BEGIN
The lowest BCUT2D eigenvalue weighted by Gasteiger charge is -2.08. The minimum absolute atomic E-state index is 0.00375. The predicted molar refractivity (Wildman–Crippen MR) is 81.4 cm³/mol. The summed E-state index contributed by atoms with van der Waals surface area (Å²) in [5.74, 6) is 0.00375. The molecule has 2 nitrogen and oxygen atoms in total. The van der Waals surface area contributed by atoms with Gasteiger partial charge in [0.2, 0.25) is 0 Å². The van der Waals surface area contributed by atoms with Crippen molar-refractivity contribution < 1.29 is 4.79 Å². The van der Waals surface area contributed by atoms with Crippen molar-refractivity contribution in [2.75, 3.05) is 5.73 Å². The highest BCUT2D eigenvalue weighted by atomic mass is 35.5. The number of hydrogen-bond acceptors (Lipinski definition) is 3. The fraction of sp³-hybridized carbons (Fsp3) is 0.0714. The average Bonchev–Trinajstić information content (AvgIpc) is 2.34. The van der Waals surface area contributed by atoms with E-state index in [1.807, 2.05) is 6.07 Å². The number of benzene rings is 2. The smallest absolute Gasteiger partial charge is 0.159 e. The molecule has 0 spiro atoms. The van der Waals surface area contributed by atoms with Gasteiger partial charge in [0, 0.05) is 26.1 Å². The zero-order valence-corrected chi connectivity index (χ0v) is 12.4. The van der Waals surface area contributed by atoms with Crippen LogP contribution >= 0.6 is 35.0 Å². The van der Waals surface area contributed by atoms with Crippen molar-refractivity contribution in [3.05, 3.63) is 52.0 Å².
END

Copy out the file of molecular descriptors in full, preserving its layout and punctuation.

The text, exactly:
The lowest BCUT2D eigenvalue weighted by Gasteiger charge is -2.08. The minimum absolute atomic E-state index is 0.00375. The predicted molar refractivity (Wildman–Crippen MR) is 81.4 cm³/mol. The summed E-state index contributed by atoms with van der Waals surface area (Å²) in [5.74, 6) is 0.00375. The molecule has 2 nitrogen and oxygen atoms in total. The van der Waals surface area contributed by atoms with Gasteiger partial charge in [0.2, 0.25) is 0 Å². The van der Waals surface area contributed by atoms with Crippen molar-refractivity contribution < 1.29 is 4.79 Å². The van der Waals surface area contributed by atoms with Crippen molar-refractivity contribution in [2.75, 3.05) is 5.73 Å². The highest BCUT2D eigenvalue weighted by atomic mass is 35.5. The number of hydrogen-bond acceptors (Lipinski definition) is 3. The fraction of sp³-hybridized carbons (Fsp3) is 0.0714. The average Bonchev–Trinajstić information content (AvgIpc) is 2.34. The van der Waals surface area contributed by atoms with E-state index in [1.807, 2.05) is 6.07 Å². The number of benzene rings is 2. The smallest absolute Gasteiger partial charge is 0.159 e. The molecule has 0 spiro atoms. The van der Waals surface area contributed by atoms with Gasteiger partial charge in [0, 0.05) is 26.1 Å². The zero-order valence-corrected chi connectivity index (χ0v) is 12.4. The van der Waals surface area contributed by atoms with Crippen LogP contribution >= 0.6 is 35.0 Å². The van der Waals surface area contributed by atoms with Crippen molar-refractivity contribution in [3.05, 3.63) is 52.0 Å².